Both the CFL and CFLPA are in favour of reducing the number of national starters from seven to five after the issue was raised during recent labour negotiations in Toronto, per sources.
While a final decision has yet to be made, there appears to be a consensus on this issue after the first round of negotiations.
Currently, seven of the 24 starters on offence and defence must be nationals, part of the 21 non-imports on the 44-man game day roster. But those numbers might change at the bargaining table.
From the league’s perspective, there are personnel men and coaches who believe there is a lack of depth among Canadian players which makes it difficult to field quality national talent for an entire season. There’s an argument from football executives that increasing the number of international starters could improve the quality of play and potentially help protect quarterbacks.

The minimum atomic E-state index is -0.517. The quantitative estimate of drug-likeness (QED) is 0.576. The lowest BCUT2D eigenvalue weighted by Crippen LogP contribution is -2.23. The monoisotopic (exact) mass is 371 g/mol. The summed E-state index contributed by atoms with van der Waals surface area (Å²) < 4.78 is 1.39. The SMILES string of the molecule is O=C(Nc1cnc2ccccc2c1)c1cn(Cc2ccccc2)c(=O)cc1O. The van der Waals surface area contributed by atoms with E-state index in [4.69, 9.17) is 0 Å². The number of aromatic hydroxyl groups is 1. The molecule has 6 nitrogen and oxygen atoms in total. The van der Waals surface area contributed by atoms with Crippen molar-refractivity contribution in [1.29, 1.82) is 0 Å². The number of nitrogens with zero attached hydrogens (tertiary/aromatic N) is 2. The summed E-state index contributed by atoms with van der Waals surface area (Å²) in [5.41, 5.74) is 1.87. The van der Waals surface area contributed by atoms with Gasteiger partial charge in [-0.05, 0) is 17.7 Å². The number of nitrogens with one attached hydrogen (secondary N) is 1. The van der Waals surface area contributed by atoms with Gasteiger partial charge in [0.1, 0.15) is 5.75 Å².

From the players’ side, there is concern the smaller talent pool has skewed the market for elite Canadians and given those players an economic advantage at the expense of their American counterparts.
Whether that disparity exists is an open question. According to sources, the average salary of a CFL player was around $84,000 in 2018. Excluding quarterbacks, athletes from the United States earned approximately $93,000 and Canadians $80,000. The gap would be wider if quarterbacks salaries were factored into the equation.
Last time the ratio dropped came after the American expansion teams folded and the number of Canadian starters went from 10 to seven.
It remains to be seen how the makeup of rosters will be impacted by the league’s CFL 2.0 strategy which aims to incorporate players from around the globe. That’s to be hammered out at the bargaining table.
While the ratio isn’t a focus for the casual CFL fan, the league’s hardcore supporters are often protective of the rules that support Canadian content. Reducing the number of national content is likely to be controversial in some circles.